In response to the ancient oracle's proclamation of his wisdom, Socrates is quoted as saying that "It is only because I ... know that I know nothing." If I have learned anything about teaching from my three months tutoring Eliana, it is that I know, at best, very little. Teaching is both an art and a science; while I may know something of the science, I feel that I have a lot of learning still to do, especially about the art. As with all arts, they can never truly be mastered. And as with all sciences, much of what we believe to be true is mere illusion, like the fanciful figures we see in clouds which in reality are nothing more than our minds playing tricks on us as photons reflected from billions of atoms of water dance around in our eyes. So I must ask myself if the modest improvements I perceived in Eliana's English language abilities were real, or whether they were only artifacts of my perception, like the faces we can't help but see in clouds. My experiences with Eliana have taught me that, especially when it comes to learners whose interlanguage is long fossilized, the power I have as an instructor to help my student improve her language skills is limited. Although I did my best to help Eliana reach her stated goals, in the end I fear that we made precious little progress. My enthusiasm was insufficient to overcome her motivation. I will never really know if the small victories we achieved in the crucible of the classroom will transfer over to her real-world language skills.
I have also been convincingly reminded by this experience that teaching beginners, intermediate-level students and advanced learners are all distinct endeavors that require correspondingly distinct methods and strategies. It also seems that I may have initially overestimated my student's English proficiency, although weighing fluency against accuracy in language assessments is never an easy task. I am haunted by the possibility that I allowed myself to be drawn into Eliana's comfort zone--the part of her expressive range that is accurate but limited--and that I failed to push her to exceed her current bounds. At the end of the day, however, I must accept that since Eliana is generally satisfied with her current language skills, I have no reason, or right, to try to convince her to feel otherwise.
My greatest challenge during the tutoring period was finding a way to get the learner to use new language. Although I presented lots of new structures and vocabulary and Eliana practiced them (in controlled sessions) during the lessons, it was not easy for me to get her to use the new language in her free production. I would frequently attempt to elicit the newly-taught structure or lexical items only to receive a response that landed right back in the middle of Eliana's comfort zone, drawn from the same set of structures and vocabulary that she had already mastered and avoiding the new, more "difficult" (i.e., less familiar) structures and terms. The area where I seemed to find the greatest success was helping Eliana notice some of her grammatical and lexical errors, for my corrective feedback was often met with successful learner uptake. Again, however, I am unsure of whether that progress will result in permanent changes to Eliana's interlanguage or whether she will only be more aware of her errors after the fact. Is awareness of one's language errors and mistakes of any real benefit if that awareness does not yield permanent improvements to spontaneous speech (i.e., unrehearsed utterances)? I suppose that this is an interface question that is still unresolved after more than thirty years of vigorous academic debate and so I should not be overly concerned with it, yet it troubles me nonetheless.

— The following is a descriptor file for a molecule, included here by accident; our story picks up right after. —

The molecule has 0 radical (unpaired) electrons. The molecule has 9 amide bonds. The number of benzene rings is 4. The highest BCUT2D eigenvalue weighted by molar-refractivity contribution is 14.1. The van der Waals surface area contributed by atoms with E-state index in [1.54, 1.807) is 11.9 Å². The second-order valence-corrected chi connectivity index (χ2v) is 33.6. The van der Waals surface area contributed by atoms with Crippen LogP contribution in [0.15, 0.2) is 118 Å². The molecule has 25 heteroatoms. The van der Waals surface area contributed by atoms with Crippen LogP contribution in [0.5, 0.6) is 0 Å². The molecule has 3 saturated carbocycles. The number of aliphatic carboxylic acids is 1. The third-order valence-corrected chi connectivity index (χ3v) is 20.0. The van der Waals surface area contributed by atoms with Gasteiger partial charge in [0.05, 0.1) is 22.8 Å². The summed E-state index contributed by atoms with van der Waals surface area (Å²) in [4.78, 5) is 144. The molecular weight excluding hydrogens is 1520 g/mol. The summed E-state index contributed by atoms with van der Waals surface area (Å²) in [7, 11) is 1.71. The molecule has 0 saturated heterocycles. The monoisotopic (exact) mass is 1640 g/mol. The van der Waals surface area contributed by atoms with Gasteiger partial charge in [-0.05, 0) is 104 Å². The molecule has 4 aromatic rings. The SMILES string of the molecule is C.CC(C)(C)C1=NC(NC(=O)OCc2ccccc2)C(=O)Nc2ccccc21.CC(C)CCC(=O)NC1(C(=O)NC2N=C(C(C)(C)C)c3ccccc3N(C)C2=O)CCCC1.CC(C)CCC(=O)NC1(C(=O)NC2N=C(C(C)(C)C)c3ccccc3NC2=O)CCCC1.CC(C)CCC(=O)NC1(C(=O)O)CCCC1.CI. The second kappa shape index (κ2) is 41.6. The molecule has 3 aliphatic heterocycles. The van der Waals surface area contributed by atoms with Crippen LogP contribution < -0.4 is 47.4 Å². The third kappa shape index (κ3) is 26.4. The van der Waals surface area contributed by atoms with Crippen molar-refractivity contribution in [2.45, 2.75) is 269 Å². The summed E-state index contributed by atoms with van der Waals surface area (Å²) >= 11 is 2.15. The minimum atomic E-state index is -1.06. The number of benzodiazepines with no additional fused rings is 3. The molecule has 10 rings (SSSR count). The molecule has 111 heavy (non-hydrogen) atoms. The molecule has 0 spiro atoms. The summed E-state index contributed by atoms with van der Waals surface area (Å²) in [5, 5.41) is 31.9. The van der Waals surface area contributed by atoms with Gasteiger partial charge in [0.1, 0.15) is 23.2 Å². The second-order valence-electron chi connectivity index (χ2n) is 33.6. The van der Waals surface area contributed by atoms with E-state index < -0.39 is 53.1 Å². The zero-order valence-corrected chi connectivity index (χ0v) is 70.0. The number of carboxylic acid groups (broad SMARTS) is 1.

If I could go back and do it all over again, knowing what I know now, I would try harder or be more persistent in encouraging the learner to incorporate new language (the structures and vocabulary I presented during the tutoring sessions) into her speech. I have little doubt that Eliana made some gains to her receptive language skills, which as Folse informed us can be a good "first start," but given my student's experience with English and her current proficiency level, I believe that she needs more than a "first start." Her receptive language skills are already impressive and her passive vocabulary probably approaches that of a typical (although perhaps not university-educated) native English speaker. The conundrum was finding a way to convert the learner's receptive knowledge into active knowledge. Should I have been more insistent? Could I have been more creative? Does my still-developing teaching toolkit lack the pedagogical implements to achieve these aims, or did I just fail to use the right tool for the job? These are a few of the questions that I will continue to ponder long after this course and my tutoring project with Eliana have ended. Looking back on the experience, I am left wondering whether the progress I saw in my student was real, or whether it was illusory, like a face in the clouds.